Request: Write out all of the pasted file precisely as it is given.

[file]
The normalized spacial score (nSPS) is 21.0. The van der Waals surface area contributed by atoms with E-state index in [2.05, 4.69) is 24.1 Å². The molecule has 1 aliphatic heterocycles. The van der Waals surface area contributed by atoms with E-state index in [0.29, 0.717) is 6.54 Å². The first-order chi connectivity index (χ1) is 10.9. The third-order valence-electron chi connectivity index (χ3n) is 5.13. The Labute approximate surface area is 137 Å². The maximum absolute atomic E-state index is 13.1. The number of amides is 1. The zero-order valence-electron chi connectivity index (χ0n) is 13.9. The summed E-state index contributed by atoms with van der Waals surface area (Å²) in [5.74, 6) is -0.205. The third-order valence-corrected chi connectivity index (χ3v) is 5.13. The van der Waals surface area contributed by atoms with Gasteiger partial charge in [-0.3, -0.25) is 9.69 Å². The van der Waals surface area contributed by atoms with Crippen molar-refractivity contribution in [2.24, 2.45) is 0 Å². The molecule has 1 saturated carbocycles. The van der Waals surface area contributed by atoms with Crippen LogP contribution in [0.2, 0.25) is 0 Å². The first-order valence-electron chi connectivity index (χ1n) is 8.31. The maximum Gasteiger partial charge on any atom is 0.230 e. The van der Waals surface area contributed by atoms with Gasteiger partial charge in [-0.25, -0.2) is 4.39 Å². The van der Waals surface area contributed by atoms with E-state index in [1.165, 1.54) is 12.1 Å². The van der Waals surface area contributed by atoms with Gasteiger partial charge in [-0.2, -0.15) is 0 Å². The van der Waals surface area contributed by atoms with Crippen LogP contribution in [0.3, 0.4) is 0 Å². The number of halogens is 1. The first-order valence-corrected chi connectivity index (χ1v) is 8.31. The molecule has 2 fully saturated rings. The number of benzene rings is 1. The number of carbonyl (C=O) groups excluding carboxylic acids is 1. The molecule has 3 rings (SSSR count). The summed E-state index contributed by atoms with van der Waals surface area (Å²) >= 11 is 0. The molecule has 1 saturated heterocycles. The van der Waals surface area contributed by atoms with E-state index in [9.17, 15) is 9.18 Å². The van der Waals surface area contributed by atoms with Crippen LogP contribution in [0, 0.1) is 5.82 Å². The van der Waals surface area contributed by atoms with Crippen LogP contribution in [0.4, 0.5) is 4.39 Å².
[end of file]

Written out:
The normalized spacial score (nSPS) is 21.0. The van der Waals surface area contributed by atoms with E-state index in [2.05, 4.69) is 24.1 Å². The molecule has 1 aliphatic heterocycles. The van der Waals surface area contributed by atoms with E-state index in [0.29, 0.717) is 6.54 Å². The first-order chi connectivity index (χ1) is 10.9. The third-order valence-electron chi connectivity index (χ3n) is 5.13. The Labute approximate surface area is 137 Å². The maximum absolute atomic E-state index is 13.1. The number of amides is 1. The zero-order valence-electron chi connectivity index (χ0n) is 13.9. The summed E-state index contributed by atoms with van der Waals surface area (Å²) in [5.74, 6) is -0.205. The third-order valence-corrected chi connectivity index (χ3v) is 5.13. The van der Waals surface area contributed by atoms with Gasteiger partial charge in [-0.3, -0.25) is 9.69 Å². The van der Waals surface area contributed by atoms with Crippen molar-refractivity contribution in [2.24, 2.45) is 0 Å². The molecule has 1 saturated carbocycles. The van der Waals surface area contributed by atoms with Crippen LogP contribution in [0.2, 0.25) is 0 Å². The first-order valence-electron chi connectivity index (χ1n) is 8.31. The maximum Gasteiger partial charge on any atom is 0.230 e. The van der Waals surface area contributed by atoms with Gasteiger partial charge in [-0.25, -0.2) is 4.39 Å². The van der Waals surface area contributed by atoms with E-state index in [1.165, 1.54) is 12.1 Å². The van der Waals surface area contributed by atoms with Gasteiger partial charge in [-0.2, -0.15) is 0 Å². The van der Waals surface area contributed by atoms with Crippen LogP contribution in [0.3, 0.4) is 0 Å². The number of halogens is 1. The first-order valence-corrected chi connectivity index (χ1v) is 8.31. The molecule has 2 fully saturated rings. The number of benzene rings is 1. The number of carbonyl (C=O) groups excluding carboxylic acids is 1. The molecule has 3 rings (SSSR count). The summed E-state index contributed by atoms with van der Waals surface area (Å²) >= 11 is 0. The molecule has 1 saturated heterocycles. The van der Waals surface area contributed by atoms with E-state index in [9.17, 15) is 9.18 Å². The van der Waals surface area contributed by atoms with Crippen LogP contribution in [0, 0.1) is 5.82 Å². The van der Waals surface area contributed by atoms with Crippen LogP contribution in [0.4, 0.5) is 4.39 Å².